Sunday, January 30, 2011

African Heterosexual Females Branded By Global HIV Policy

The murdered Ugandan gay activist, David Kato, was one of the victims of a piece of persecution by a tabloid newspaper, Rolling Stone. Rolling Stone published the names and photographs of people they believed to be gay. By the time a judge got around stopping publication the damage had been done.

I can't prove that David Kato was murdered because he had been exposed, I can't even prove he was murdered. But his death illustrates the sort of thing that can happen in a country where persecution of certain people is not considered important enough by the state to give them the protection they need.

The sort of hate and prejudice that lies behind the murder of David Kato exists everywhere, but some countries have laws to protect people from its worst excesses. Most gays can probably remain anomalous, or hope to. But they will all live in fear of discovery. If discovered, they could become victims of police violence, mob violence, persecution, extortion and the like.

But gays are just one group that suffers the consequences of hatred and prejudice. In some African countries, women are equally stigmatized. They can also be victims of violence and suffer injury, persecution and even death because they are a member of a stigmatized group.

Not all women are stigmatized to the same extent. But most victims of sexual and non-sexual violence are women. And the law in many countries gives them little protection, especially if the perpetrator of the violence is their husband or another family member.

In most countries, women are more likely to be poorer than men, live in worse conditions, play the biggest part in raising children, have lower levels of education, have less access to health and other social services and the list goes on. This is a result of prejudice, but of course, this is not the same kind of prejudice experienced by gays.

Women start to experience the kind of prejudice experienced by gays when high HIV prevalence is added into the picture. Fingers are pointed at sex workers and other groups. But in countries where HIV prevalence is highest among ordinary married women who only have one sexual partner, Uganda being a case in point, all women are branded as promiscuous.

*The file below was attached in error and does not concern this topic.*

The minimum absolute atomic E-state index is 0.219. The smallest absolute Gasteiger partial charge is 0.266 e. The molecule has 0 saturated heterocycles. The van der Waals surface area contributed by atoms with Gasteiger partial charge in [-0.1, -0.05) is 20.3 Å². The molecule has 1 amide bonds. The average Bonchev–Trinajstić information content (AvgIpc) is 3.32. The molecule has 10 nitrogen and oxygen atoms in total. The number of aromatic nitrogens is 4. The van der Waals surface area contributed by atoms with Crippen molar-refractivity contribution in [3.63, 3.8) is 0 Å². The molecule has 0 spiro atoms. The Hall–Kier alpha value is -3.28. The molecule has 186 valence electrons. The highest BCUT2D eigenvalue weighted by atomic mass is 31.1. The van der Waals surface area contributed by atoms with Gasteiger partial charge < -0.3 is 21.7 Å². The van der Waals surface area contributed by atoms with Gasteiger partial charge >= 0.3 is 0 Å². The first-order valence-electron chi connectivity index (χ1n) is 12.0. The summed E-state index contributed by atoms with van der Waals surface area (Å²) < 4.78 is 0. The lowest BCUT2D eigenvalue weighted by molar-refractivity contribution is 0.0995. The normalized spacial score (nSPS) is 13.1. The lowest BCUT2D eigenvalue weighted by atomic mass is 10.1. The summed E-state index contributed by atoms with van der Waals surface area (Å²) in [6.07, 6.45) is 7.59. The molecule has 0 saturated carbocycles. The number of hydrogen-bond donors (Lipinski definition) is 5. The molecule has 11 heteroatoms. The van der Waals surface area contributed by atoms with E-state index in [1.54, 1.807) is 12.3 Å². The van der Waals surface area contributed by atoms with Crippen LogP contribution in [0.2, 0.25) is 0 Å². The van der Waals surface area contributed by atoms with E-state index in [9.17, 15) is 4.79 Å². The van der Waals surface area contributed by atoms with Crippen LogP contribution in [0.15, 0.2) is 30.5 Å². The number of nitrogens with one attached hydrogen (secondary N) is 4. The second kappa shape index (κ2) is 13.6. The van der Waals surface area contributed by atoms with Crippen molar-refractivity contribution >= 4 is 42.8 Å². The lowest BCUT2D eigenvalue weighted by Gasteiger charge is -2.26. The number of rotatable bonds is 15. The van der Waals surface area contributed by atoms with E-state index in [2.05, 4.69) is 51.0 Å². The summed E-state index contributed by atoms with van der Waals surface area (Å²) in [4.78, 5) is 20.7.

Men are also branded as promiscuous, but HIV rates are far lower among men. Even people who just read what appears in the mainstream press suspect they are being lied to when they are told that it's men who go around spreading HIV and yet far more women are infected.

I often ask people for their opinion on how HIV is spread and if they think it's odd that in some places, HIV positive women can outnumber HIV positive men by 5 to one. They sometimes come up with the ludicrous suggestion that there is a small number of men who are responsible for infecting huge numbers of women. They must be very busy and such a group has never been identified.

Not for want of trying. Fingers have been pointed at 'mobile' people, either internal or external migrants, long distance drivers, armies and many other groups. But in the end, the majority of people being infected with HIV are ordinary people with ordinary sex lives. What UNAIDS refers to as 'low-risk' sex is, in fact, very high risk. I think of this as the UNAIDS paradox.

There is no paradox if you bear in mind that not all HIV is transmitted sexually, that some, perhaps a lot, is transmitted through unsafe healthcare and cosmetic practices. Most people are aware of these phenomena but there is a great reluctance to investigate. People prefer to say 'well, you're right, but I still think it's mostly sexually transmitted', or worse.

So I am not arguing that people who are HIV positive, whether they are gay, involved in sex work, injecting illegal drugs or anything else, shouldn't be stigmatized because stigmatizing people is wrong. It is wrong. But HIV positive people shouldn't be stigmatized because we don't know how they became infected. And even if they were infected sexually, that doesn't mean they have done anything wrong.

Anti-gay and other prejudices are not new and they are proving hard to reduce. But Africa suffers from an anti-African prejudice, based on the UNAIDS lie that 90% or more HIV in African countries is transmitted sexually. Effectively, heterosexuals and those who engage in heterosexual sex are the victims of prejudice and stigma.

If anti-gay stigma reduces the number of gay people who take precautions against infection with HIV, anti-African, anti-woman and anti-heterosexual stigma does the same. Few people want to be tested for HIV unless they have to because merely raising the possibility that you are infected invites suspicion, finger-pointing, ostracization, persecution and physical violence.

Like HIV itself, stigma doesn't just arise from 'somewhere else', from foreigners, migrants, Africans, women, right wingers, Muslims, or whatever. Stigma, HIV related stigma in particular, arises from the way society as a whole has come to view sex, all sex. The 'proof' that sex is bad is the existence of a HIV pandemic. But the evidence that the pandemic was driven by sex? Alas, there is none. That's why it's called prejudice.


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